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Emotional Intelligence

Emotional Intelligence (EQ) and the Bottom Line

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Written by: Kyle Woodward

Employees may have major disruptive arguments at work because they can’t get along with co-workers.

Your accounts receivable administrator is backed up due to planning the family vacation. A foreman calls in sick because of marital issues. An account manager spends most of his day telling everyone he sees about his child’s’ college search process. In life, and in business or at work, there are ups and downs, growth cycles and recessions, good days and bad days. If each day were predictable, life would be extremely dull and boring. How we interact with others and how people handle themselves under a variety of circumstances is what truly puts the spice in everyday life. It’s the smile you get from a stranger while in line at the grocery store, a cranky complaint from a neighbor, an announcement that a new family member is on the way, or the news that someone you love has been in an accident.

The amount these interruptions or distractions detract from your company’s bottom line is arguably enormous, but also nearly immeasurable.

I would theorize that the productivity LOST in the US annually from work/life distraction probably exceeds some developed nation’s total GDP. How can we combat this? What can be done to improve our productive time at work for our business units?

Practicing and teaching soft skills help employees develop their emotional competence. Emotional competence allows individuals to appropriately deal with life events, but continue to be focused on personal and company objectives. Helping people stay engaged in their personal goals and missions is how we can attempt to recover these lost hours and dollars of productivity. Simply put, the less distraction, the higher the productivity. The better your employees cope, the more you get accomplished from day to day. In addition, you’ll have reduced turnover of staff, fewer on the job accidents, and less sick days taken, just to name a few, all further contributing to your firm’s bottom line.

No matter what business we are in, what our company provides, how big or small our family is, there are always challenging dynamics. Take for example my employee Ted. Ted is a veteran of the industry but new to our firm. In an industry with a very large paper trail like financial services, having your paperwork done correctly can be an important task. It can make the client you’re working with a complete pleasure to serve, or it can turn your day into a nightmare. It’s safe to say that paperwork is not Ted’s forte. He should have an assistant, but his revenues aren’t yet to the point where he’s ready to take that leap. His applications take longer than expected to be processed. He is sometimes missing needed forms or signatures from clients. It takes multiple visits to complete the sales process for certain clients when it shouldn’t be necessary. Ted sometimes loses clients, their business, and his confidence in our team and company. It seems twice weekly Frank and I are snuffing out nuclear reactions from the home office.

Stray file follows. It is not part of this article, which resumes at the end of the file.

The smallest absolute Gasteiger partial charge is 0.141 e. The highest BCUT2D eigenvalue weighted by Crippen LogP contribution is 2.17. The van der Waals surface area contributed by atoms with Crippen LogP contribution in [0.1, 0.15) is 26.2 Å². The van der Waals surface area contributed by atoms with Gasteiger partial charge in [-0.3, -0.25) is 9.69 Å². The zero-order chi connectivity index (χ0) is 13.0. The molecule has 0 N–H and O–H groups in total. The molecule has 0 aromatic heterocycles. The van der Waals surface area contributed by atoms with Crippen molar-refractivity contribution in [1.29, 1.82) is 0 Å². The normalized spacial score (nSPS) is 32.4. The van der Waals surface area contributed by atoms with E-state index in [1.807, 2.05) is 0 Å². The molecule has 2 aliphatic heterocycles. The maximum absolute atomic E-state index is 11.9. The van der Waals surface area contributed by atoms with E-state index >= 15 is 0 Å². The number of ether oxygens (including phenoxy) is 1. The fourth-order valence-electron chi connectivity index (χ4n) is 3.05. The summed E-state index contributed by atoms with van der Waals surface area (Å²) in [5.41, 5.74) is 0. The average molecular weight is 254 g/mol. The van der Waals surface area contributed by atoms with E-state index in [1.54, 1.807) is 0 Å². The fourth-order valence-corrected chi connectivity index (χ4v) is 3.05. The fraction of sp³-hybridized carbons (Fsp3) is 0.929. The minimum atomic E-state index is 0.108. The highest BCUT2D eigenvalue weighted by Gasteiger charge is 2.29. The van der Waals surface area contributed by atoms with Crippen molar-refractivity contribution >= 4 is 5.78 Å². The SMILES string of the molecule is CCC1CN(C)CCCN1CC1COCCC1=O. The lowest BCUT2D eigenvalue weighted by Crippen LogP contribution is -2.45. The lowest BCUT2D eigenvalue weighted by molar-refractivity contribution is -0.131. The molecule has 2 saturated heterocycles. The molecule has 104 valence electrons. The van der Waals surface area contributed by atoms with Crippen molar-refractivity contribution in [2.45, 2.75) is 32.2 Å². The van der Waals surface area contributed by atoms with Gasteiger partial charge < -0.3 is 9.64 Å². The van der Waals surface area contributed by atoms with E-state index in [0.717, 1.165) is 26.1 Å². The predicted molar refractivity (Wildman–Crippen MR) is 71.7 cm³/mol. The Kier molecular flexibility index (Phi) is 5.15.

Teaching Ted soft skills and polishing up his emotional competence has minimized problems and potential issues with both Ted and our team. He’ll only outwardly vent around his issues to me in private. Ted doesn’t discuss paperwork problems with newer impressionable employees, unless he’s helping them avoid an issue he sees them walking into. He’s come to understand there will be frustrations and difficult policies from time to time in a highly regulated environment. He’s apologized for inappropriate comments he’s made along the way. Ted still gets his blood flowing weekly, but the fallout is no longer detrimental.

Here are a few examples of how to teach soft skills to your employees:

Provide employees an article for review on emotional competence – discuss at your next luncheon meeting.

  • Set aside time in the agenda of a regular meeting to review client interactions, business ethics, or etiquette issues.
  • Set up an off site meeting to review goals or plan out a campaign. While there review the basics of conflict resolution.
  • Post around the office a list of office “norms” – Regularly expected behaviors that should be followed by your team.
  • Give on the spot feedback, in private, if things get out of hand with staff, for any reason.
  • Praise an employee for exemplary behavior with a weekly blurb in the newsletter or at the job site.
     

The most important prescription for soft skills training is a healthy dose of leadership by example. 

Don’t over-react. Communicate regularly about delegates’ performance and goals. Mentor others and train them appropriately. Try not to micromanage. Listen and understand employee issues. By setting the right tone from the top and surrounding yourself with good people – you’ll recover some of that lost time and productivity. Good people will constantly develop and grow their emotional competence in a contagious manner when on a team or project. The environment will stabilize, less stress will surface, and your bottom line results will follow.

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